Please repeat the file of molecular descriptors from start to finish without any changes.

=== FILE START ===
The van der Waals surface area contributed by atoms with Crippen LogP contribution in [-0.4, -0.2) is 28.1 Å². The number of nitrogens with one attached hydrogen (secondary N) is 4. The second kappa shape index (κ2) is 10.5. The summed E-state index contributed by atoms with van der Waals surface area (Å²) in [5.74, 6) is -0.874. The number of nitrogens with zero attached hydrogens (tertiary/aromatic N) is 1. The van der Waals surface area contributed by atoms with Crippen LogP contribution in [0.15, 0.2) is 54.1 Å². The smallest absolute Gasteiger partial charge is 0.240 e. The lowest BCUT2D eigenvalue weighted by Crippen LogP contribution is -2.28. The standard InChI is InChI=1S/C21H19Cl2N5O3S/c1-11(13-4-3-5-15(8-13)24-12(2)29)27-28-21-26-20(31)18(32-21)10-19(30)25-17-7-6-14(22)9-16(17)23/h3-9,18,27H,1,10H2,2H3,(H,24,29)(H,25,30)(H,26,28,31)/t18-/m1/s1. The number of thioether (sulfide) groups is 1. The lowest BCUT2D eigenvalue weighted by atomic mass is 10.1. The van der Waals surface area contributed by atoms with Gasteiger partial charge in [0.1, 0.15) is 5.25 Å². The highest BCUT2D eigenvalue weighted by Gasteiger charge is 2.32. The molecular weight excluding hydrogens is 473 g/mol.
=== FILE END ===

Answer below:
The van der Waals surface area contributed by atoms with Crippen LogP contribution in [-0.4, -0.2) is 28.1 Å². The number of nitrogens with one attached hydrogen (secondary N) is 4. The second kappa shape index (κ2) is 10.5. The summed E-state index contributed by atoms with van der Waals surface area (Å²) in [5.74, 6) is -0.874. The number of nitrogens with zero attached hydrogens (tertiary/aromatic N) is 1. The van der Waals surface area contributed by atoms with Crippen LogP contribution in [0.15, 0.2) is 54.1 Å². The smallest absolute Gasteiger partial charge is 0.240 e. The lowest BCUT2D eigenvalue weighted by Crippen LogP contribution is -2.28. The standard InChI is InChI=1S/C21H19Cl2N5O3S/c1-11(13-4-3-5-15(8-13)24-12(2)29)27-28-21-26-20(31)18(32-21)10-19(30)25-17-7-6-14(22)9-16(17)23/h3-9,18,27H,1,10H2,2H3,(H,24,29)(H,25,30)(H,26,28,31)/t18-/m1/s1. The number of thioether (sulfide) groups is 1. The lowest BCUT2D eigenvalue weighted by atomic mass is 10.1. The van der Waals surface area contributed by atoms with Gasteiger partial charge in [0.1, 0.15) is 5.25 Å². The highest BCUT2D eigenvalue weighted by Gasteiger charge is 2.32. The molecular weight excluding hydrogens is 473 g/mol.